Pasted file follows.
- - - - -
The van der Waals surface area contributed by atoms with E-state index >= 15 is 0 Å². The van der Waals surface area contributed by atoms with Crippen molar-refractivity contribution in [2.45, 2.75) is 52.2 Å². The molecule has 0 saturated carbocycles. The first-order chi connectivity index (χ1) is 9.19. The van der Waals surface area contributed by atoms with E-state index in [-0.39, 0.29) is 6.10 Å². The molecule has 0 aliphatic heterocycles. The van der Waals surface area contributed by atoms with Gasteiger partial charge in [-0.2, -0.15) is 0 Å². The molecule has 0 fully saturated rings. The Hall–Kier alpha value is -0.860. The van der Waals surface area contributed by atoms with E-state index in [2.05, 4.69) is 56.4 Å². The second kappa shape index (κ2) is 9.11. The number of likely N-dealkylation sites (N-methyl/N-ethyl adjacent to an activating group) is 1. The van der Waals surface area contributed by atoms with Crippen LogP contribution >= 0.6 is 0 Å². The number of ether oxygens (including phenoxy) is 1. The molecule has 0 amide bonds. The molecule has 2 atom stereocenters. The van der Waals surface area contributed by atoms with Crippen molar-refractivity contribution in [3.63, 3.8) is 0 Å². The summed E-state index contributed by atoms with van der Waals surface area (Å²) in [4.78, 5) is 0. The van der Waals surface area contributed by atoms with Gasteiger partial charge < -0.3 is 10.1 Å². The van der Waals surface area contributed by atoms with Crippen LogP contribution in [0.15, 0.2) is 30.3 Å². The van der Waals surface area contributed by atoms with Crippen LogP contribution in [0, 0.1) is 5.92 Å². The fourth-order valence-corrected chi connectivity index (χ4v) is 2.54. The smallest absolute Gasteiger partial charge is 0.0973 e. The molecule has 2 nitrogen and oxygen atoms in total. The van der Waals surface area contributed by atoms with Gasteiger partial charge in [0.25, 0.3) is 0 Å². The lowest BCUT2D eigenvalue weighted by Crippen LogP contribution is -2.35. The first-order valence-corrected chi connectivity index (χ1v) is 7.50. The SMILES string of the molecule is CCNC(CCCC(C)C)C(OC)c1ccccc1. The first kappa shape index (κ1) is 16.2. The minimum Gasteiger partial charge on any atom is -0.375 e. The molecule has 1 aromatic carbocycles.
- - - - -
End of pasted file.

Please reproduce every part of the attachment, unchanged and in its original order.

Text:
The van der Waals surface area contributed by atoms with E-state index >= 15 is 0 Å². The van der Waals surface area contributed by atoms with Crippen molar-refractivity contribution in [2.45, 2.75) is 52.2 Å². The molecule has 0 saturated carbocycles. The first-order chi connectivity index (χ1) is 9.19. The van der Waals surface area contributed by atoms with E-state index in [-0.39, 0.29) is 6.10 Å². The molecule has 0 aliphatic heterocycles. The van der Waals surface area contributed by atoms with Gasteiger partial charge in [-0.2, -0.15) is 0 Å². The molecule has 0 fully saturated rings. The Hall–Kier alpha value is -0.860. The van der Waals surface area contributed by atoms with E-state index in [2.05, 4.69) is 56.4 Å². The second kappa shape index (κ2) is 9.11. The number of likely N-dealkylation sites (N-methyl/N-ethyl adjacent to an activating group) is 1. The van der Waals surface area contributed by atoms with Crippen LogP contribution >= 0.6 is 0 Å². The number of ether oxygens (including phenoxy) is 1. The molecule has 0 amide bonds. The molecule has 2 atom stereocenters. The van der Waals surface area contributed by atoms with Crippen molar-refractivity contribution in [3.63, 3.8) is 0 Å². The summed E-state index contributed by atoms with van der Waals surface area (Å²) in [4.78, 5) is 0. The van der Waals surface area contributed by atoms with Gasteiger partial charge < -0.3 is 10.1 Å². The van der Waals surface area contributed by atoms with Crippen LogP contribution in [0.15, 0.2) is 30.3 Å². The van der Waals surface area contributed by atoms with Crippen LogP contribution in [0, 0.1) is 5.92 Å². The fourth-order valence-corrected chi connectivity index (χ4v) is 2.54. The smallest absolute Gasteiger partial charge is 0.0973 e. The molecule has 2 nitrogen and oxygen atoms in total. The van der Waals surface area contributed by atoms with Gasteiger partial charge in [0.25, 0.3) is 0 Å². The lowest BCUT2D eigenvalue weighted by Crippen LogP contribution is -2.35. The first-order valence-corrected chi connectivity index (χ1v) is 7.50. The SMILES string of the molecule is CCNC(CCCC(C)C)C(OC)c1ccccc1. The first kappa shape index (κ1) is 16.2. The minimum Gasteiger partial charge on any atom is -0.375 e. The molecule has 1 aromatic carbocycles.